Naming things is easy. Abstraction is much harder.
One of the more pervasive myths in software development is that naming things is hard. This is summed up by an often-quoted and much riffed-on quip originally credited to Phil Karlton, i.e. "There are only two hard things in Computer Science: cache invalidation and naming things."
This has had the (unintended) effect of encouraging teams to regard naming as an arcane puzzle that can only be unlocked through hours of tortured analysis.
Naming things does not have to be that hard.
Naming is a function of the quality of your abstractions. If you have well defined responsibilities and neatly separated concerns, the naming of things tends to fall out naturally. In this sense, naming is a litmus test. If you are struggling to figure out what to call things, then your underlying abstractions may need sharpening.
Time spent on trying to label indistinct items is time wasted. Naming has developed a reputation for difficulty mainly because a lot of time has been wasted in the losing game of debating how to name fuzzy objects.
Common naming smells
There are number of smells that can creep into naming. Developers are not always the most linguistically creative people, but the quality of the underlying design is usually the root cause. For example, long names imply that you have too many responsibilities in scope. Excessive commenting may be a sign that the naming isn't clear enough to stand on its own.
Fuzzy abstractions often lead to the use of vague nouns. You can often fine things called "SomethingManager" or "SomethingHelper" popping up in monolithic Java or .Net apps where the code has solidified into murky layers. These “generic buckets off stuff” have vague associations that encourage the creation of dumping grounds for stray logic and poorly designed responsibilities.
Variable names are often the scene of many naming crimes. It can be easy to settle into meaningless names that lack precision. The tens of millions of instances of "foo" on GitHub show how often developers succumb to this. Abstract names such as "data" and "object" are not much more meaningful, neither is appending a number onto something – i.e. "Product2".
You should ensure a direct association between a name and what the item does. If you need to decode or map it in any way, then the naming is not doing its job. You have created indirection that adds overhead to understanding the context.
Keeping names in check over time can be difficult. Responsibilities tend to evolve over time, new features get bolted on and you can find that a name no longer reflects the current reality. This kind of naming drift is technical debt in a true sense as it illustrates how the design of a system has failed to keep up with our understanding of the requirements.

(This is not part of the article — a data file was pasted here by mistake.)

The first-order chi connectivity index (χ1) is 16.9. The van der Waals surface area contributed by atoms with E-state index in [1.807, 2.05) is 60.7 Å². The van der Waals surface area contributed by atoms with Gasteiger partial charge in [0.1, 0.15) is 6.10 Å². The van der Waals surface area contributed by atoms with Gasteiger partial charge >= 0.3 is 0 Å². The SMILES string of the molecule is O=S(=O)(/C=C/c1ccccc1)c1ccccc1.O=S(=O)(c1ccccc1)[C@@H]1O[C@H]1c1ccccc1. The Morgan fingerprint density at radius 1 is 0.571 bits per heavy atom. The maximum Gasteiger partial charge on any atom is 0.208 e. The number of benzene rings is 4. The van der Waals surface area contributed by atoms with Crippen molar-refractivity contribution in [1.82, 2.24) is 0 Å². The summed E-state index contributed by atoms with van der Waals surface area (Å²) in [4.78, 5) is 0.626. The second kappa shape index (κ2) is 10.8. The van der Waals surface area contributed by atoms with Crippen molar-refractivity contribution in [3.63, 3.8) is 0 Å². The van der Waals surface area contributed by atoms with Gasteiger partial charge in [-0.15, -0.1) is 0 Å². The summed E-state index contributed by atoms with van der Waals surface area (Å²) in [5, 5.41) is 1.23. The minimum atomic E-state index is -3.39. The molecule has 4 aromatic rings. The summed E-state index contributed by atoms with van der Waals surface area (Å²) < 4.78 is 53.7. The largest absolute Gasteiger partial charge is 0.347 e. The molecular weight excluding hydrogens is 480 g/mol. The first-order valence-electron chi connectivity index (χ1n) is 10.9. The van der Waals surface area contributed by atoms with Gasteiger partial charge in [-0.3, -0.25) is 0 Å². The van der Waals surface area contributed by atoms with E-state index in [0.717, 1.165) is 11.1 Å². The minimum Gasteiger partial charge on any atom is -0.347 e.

Falling back on acronyms is particularly dangerous. Acronyms may provide brevity, but they are an indistinct way of communicating. They clutter text, hinder reading flow and can be cumbersome to pronounce. More importantly, acronyms tend to give rise to a cold and impersonal language where everyday speech is peppered with technical terms. This style of language is impenetrable to outsiders or newcomers who will need a glossary to understand any concepts.
If you need overtly technical language to describe a system, it implies either contrived complexity or a lack of genuine understanding. Remember that names are first and foremost assigned for the benefit of other people.
Mind your (ubiquitous) language
Eric Evan’s used the term "ubiquitous language" to describe the practice of building up a common language that can be shared between developers and users. This was described in the context of Domain Driven Design, a technique that manages complexity by dividing domains into self-contained “bounded contexts”, each with their own, separate internal language.
This bakes in the idea that you cannot find a meaningful and consistent language to describe the entire domain. Splitting it up into smaller abstractions allows you to establish clearer abstractions and therefore more meaningful names for things.
It is slightly ironic that a term that is meant to convey clarity needs careful explanation, but the idea is a valuable one. Building up a ubiquitous language should be an on-going collaborative effort within a clearly defined scope.
Names should be grounded in terms that are widely understood by everybody. You should be able to build a simple glossary that can be integrated into the daily rhythm of development. This can help to set the tone in terms of embracing simplicity and establishing inclusive language.